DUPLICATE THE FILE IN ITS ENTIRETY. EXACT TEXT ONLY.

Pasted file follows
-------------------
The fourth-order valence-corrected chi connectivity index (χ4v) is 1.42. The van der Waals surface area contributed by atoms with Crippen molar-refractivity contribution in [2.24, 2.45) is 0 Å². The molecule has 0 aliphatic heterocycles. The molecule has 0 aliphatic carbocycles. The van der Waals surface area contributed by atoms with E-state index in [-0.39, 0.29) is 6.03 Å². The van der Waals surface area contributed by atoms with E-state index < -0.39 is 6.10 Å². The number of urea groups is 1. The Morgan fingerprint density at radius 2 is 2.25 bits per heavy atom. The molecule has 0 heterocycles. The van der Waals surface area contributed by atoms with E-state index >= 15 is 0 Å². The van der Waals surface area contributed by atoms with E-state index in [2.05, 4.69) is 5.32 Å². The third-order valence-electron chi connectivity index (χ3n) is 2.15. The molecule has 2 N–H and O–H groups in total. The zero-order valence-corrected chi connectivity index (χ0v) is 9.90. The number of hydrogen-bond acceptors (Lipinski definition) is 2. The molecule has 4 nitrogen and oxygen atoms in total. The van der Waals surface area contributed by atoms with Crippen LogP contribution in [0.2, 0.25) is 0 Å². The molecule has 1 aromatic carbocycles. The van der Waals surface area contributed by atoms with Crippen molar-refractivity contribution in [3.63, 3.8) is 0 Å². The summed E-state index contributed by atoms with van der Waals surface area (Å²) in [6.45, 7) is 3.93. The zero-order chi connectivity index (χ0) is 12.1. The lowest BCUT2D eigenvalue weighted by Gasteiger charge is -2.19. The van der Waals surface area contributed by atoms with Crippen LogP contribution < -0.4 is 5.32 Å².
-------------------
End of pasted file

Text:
The fourth-order valence-corrected chi connectivity index (χ4v) is 1.42. The van der Waals surface area contributed by atoms with Crippen molar-refractivity contribution in [2.24, 2.45) is 0 Å². The molecule has 0 aliphatic heterocycles. The molecule has 0 aliphatic carbocycles. The van der Waals surface area contributed by atoms with E-state index in [-0.39, 0.29) is 6.03 Å². The van der Waals surface area contributed by atoms with E-state index < -0.39 is 6.10 Å². The number of urea groups is 1. The Morgan fingerprint density at radius 2 is 2.25 bits per heavy atom. The molecule has 0 heterocycles. The van der Waals surface area contributed by atoms with E-state index >= 15 is 0 Å². The van der Waals surface area contributed by atoms with E-state index in [2.05, 4.69) is 5.32 Å². The third-order valence-electron chi connectivity index (χ3n) is 2.15. The molecule has 2 N–H and O–H groups in total. The zero-order valence-corrected chi connectivity index (χ0v) is 9.90. The number of hydrogen-bond acceptors (Lipinski definition) is 2. The molecule has 4 nitrogen and oxygen atoms in total. The van der Waals surface area contributed by atoms with Crippen LogP contribution in [0.2, 0.25) is 0 Å². The molecule has 1 aromatic carbocycles. The van der Waals surface area contributed by atoms with Crippen molar-refractivity contribution in [3.63, 3.8) is 0 Å². The summed E-state index contributed by atoms with van der Waals surface area (Å²) in [6.45, 7) is 3.93. The zero-order chi connectivity index (χ0) is 12.1. The lowest BCUT2D eigenvalue weighted by Gasteiger charge is -2.19. The van der Waals surface area contributed by atoms with Crippen LogP contribution < -0.4 is 5.32 Å².